About nested functions.

Note: this was intended as a response to this tutorial: http://net.tutsplus.com/tutorials/javascript-ajax/stop-nesting-functions-but-not-all-of-them/

and specifically, to this comment:

http://net.tutsplus.com/tutorials/javascript-ajax/stop-nesting-functions-but-not-all-of-them/comment-page-1/#comment-383621

It was posted here because it did not appear on the comments on nettuts after I submitted it. No error was given either.

The reply starts here:
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I think the problem you are having is in understanding how stuff works in the machine. Part of it is because the explanation of why they are equal or not is a bit incomplete.

When you declare a function like:

var f = function(){}

an object function is created somewhere in memory and then f is linked to that piece of memory that contains the actual function. So, consider this:

var f = function (val){alert(val);}
var f2 = function (val){alert(val);}

Both functions are the same to you. I mean they both do the same thing, and their code is the same. However, for the computer this functions are different just because they are stored in different places in memory.

When the interpreter finds the firs line, it creates a function object and stores it somewhere in memory. Then it moves onto the next line, and finds another function that has to be created. This functions is exactly the same, in content at least, as the one that was just previously created, but the interpreted does not care about it. It simply knows that it has to create another function object and store it in memory. Then when you do this comparison

f === f2

this is false, because the engine sees that you are comparing 2 different bits of memory, so it cannot be the same thing. If it were, it would be store in the same place rather than in different places in memory.

Now it gets interesting. What if we do this:

f = f2;

What happens here? well, we are basically braking the link between f and the first memory declaration and now we are linking f to the function object to which f2 is linked. This is very powerful stuff.

Before I go deeper into why this is powerful, let me correct something that I think is wrong.

If you look at figure 2, this is not completely true. What you really have is this:


|           Jeremy             |
|---------------------------- |
| firstName = "Jeremy" |
| lastName = "McPeak"|
| getFullName              |

And the same for Jefferey, but with the difference that getFullName does not point to it’s own function, but to the function in the prototype object. This is essential to understand because once you know this, you can extend an object, and overwrite it’s methods like this:

var jeremy = new Person("Jeremy", "McPeak"),
    jeffrey = new Person("Jeffrey", "Way");
jeffrey.getFullName = function(){
     return this.firstName + " " + this.lastName + " is awesome!";
}

EDIT: As Jeremy demonstrated in one of his fiddles linked to in his comment to this post, there is really no getFullName method in the object. I was wrong here. What really happens is that a new method is added to jeffrey, and this method takes presendece over the one in the object’s prototype.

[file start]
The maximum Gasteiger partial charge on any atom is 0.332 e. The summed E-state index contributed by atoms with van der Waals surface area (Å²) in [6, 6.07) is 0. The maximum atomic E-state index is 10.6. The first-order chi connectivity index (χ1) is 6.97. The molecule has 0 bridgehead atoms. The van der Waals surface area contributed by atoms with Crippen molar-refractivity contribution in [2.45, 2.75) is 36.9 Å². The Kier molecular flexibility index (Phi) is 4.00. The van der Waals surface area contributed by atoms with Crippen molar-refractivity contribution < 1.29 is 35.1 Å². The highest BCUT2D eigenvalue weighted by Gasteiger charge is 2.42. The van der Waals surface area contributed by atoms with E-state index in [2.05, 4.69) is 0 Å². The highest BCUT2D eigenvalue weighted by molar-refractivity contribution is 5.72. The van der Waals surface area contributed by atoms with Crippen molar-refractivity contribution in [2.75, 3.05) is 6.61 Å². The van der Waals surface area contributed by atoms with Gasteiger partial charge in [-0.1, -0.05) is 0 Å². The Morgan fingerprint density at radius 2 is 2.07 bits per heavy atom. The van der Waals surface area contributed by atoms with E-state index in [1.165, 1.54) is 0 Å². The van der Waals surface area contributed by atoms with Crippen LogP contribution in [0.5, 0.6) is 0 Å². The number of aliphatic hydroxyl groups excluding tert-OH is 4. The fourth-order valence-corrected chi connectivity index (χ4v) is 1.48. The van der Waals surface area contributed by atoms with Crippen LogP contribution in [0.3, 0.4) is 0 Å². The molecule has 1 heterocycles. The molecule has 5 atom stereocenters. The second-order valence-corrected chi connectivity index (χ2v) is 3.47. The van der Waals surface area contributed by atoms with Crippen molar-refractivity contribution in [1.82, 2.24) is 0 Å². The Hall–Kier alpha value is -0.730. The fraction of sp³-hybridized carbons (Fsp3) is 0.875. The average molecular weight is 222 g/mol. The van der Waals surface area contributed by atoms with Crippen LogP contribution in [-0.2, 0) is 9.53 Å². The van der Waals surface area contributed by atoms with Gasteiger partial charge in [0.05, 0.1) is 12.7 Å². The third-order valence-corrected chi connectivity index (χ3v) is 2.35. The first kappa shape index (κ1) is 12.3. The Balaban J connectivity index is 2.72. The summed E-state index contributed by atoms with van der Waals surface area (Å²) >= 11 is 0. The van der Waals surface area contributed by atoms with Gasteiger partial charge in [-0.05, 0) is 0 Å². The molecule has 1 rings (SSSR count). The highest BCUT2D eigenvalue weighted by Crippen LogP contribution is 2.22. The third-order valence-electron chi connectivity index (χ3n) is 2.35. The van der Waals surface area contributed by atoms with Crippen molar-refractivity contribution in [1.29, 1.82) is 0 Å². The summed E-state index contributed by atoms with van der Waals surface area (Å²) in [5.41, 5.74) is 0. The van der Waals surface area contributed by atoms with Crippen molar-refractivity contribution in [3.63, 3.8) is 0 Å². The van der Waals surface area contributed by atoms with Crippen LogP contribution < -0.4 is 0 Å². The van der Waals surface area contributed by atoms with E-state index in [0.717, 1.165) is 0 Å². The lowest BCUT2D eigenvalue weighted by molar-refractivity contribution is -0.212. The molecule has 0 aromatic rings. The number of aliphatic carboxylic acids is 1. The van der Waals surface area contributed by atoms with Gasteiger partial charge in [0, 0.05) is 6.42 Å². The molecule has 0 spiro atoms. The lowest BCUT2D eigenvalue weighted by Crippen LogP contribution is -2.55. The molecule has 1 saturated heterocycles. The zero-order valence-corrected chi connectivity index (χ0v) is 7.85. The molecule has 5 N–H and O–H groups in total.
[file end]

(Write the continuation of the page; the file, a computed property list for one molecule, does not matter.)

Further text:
This might not be the best example, but there really are cases where you want to do something like this.

If you stick to figure 2, that assumes that changing getFullName will change the method for all Person Objects, where as if you see the figure I created in this comment, you can easily realise that you are just changing the function that jefferey.getFullName links to rather than that of all Person Objects.

Now, back at why this is powerful stuff. I’m going to extend the last example in the tutorial and demonstrate how you can still have “private” properties without the performance hit.

Lets copy here the example just for reference:

function Foo(paramOne) {
    var thisIsPrivate = paramOne;

    this.bar = function() {
        return thisIsPrivate;
    };
}

var foo = new Foo("Hello, Privacy!");
alert(foo.bar()); // alerts "Hello, Privacy!"

So, the benefit here is that you cannot change the value of the private variable.

var foo = new Foo("Hello, Privacy!");
alert(foo.bar()); // alerts "Hello, Privacy!"
foo.thisIsPrivate = "hey";
alert(foo.bar());//still hello, Privacy

the private variable is simply not accessible to you.
I heard in the video that the author said that the user could just go in the file and change the private to not private. This implies that private or not private doesn’t matter in javascript because someone can just go into the file and change the code. This is WRONG!

The real value of private variables is that other code in the page, code that might have been inserted by an attacker, or by some other script in the page, cannot modify the private variables. It has nothing to do with whether a person can modify your code or not. I was surprised to hear that because I consider it to be newbie mistake.

If you don’t know what I’m talking about, start the video at around minute 25:30 and listen from when the author talks about someone accessing the code.

And there is also this:

“Until JavaScript fully supports private properties and methods, wouldn’t you rather have more efficient and performant code than privacy? The correct answer is: yes!”

The correct answer is NO!, for security’s sake, you cannot really be telling people that performance is more important than security, and the only reason you want private variables is security. How did that quote find it’s way out into the open!!

The truth is you want private methods and variables, even if it costs you a little performance. The good news is that it does not have to.

Let’s look at a slightly more advanced and better ways to do it.

function foo(param1){
    this.constructor(param1);
}

foo.prototype = function(){
    var private;

    function c(p){
        private = p;